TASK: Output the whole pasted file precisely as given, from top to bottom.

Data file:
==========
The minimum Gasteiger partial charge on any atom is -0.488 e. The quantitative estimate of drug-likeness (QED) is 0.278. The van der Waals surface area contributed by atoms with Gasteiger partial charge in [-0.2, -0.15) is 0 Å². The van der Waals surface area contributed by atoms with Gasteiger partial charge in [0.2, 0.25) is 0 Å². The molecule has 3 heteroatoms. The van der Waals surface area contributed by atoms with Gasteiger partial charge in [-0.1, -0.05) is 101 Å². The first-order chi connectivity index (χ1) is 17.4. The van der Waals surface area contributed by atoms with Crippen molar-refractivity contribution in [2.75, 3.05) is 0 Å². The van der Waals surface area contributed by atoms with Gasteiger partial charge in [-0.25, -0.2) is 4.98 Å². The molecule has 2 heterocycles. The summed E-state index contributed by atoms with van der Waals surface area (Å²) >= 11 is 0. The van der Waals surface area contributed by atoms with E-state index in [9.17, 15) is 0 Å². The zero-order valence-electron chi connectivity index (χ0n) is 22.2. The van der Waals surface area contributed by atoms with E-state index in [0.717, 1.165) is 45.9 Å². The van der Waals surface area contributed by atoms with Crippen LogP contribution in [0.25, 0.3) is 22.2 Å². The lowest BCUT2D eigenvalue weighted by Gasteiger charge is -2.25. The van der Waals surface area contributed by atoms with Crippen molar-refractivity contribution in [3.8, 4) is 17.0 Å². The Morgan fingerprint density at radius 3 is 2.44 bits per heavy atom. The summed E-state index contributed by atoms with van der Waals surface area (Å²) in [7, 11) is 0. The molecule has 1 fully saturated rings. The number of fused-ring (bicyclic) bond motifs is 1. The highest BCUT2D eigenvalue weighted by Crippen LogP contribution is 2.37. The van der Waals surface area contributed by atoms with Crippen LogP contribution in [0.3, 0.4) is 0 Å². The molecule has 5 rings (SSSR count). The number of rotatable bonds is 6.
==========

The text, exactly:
The minimum Gasteiger partial charge on any atom is -0.488 e. The quantitative estimate of drug-likeness (QED) is 0.278. The van der Waals surface area contributed by atoms with Gasteiger partial charge in [-0.2, -0.15) is 0 Å². The van der Waals surface area contributed by atoms with Gasteiger partial charge in [0.2, 0.25) is 0 Å². The molecule has 3 heteroatoms. The van der Waals surface area contributed by atoms with Gasteiger partial charge in [-0.1, -0.05) is 101 Å². The first-order chi connectivity index (χ1) is 17.4. The van der Waals surface area contributed by atoms with Crippen molar-refractivity contribution in [2.75, 3.05) is 0 Å². The van der Waals surface area contributed by atoms with Gasteiger partial charge in [-0.25, -0.2) is 4.98 Å². The molecule has 2 heterocycles. The summed E-state index contributed by atoms with van der Waals surface area (Å²) >= 11 is 0. The van der Waals surface area contributed by atoms with E-state index in [9.17, 15) is 0 Å². The zero-order valence-electron chi connectivity index (χ0n) is 22.2. The van der Waals surface area contributed by atoms with E-state index in [0.717, 1.165) is 45.9 Å². The van der Waals surface area contributed by atoms with Crippen LogP contribution in [0.25, 0.3) is 22.2 Å². The lowest BCUT2D eigenvalue weighted by Gasteiger charge is -2.25. The van der Waals surface area contributed by atoms with Crippen molar-refractivity contribution in [3.8, 4) is 17.0 Å². The Morgan fingerprint density at radius 3 is 2.44 bits per heavy atom. The summed E-state index contributed by atoms with van der Waals surface area (Å²) in [7, 11) is 0. The molecule has 1 fully saturated rings. The number of fused-ring (bicyclic) bond motifs is 1. The highest BCUT2D eigenvalue weighted by Crippen LogP contribution is 2.37. The van der Waals surface area contributed by atoms with Crippen LogP contribution in [0.3, 0.4) is 0 Å². The molecule has 5 rings (SSSR count). The number of rotatable bonds is 6.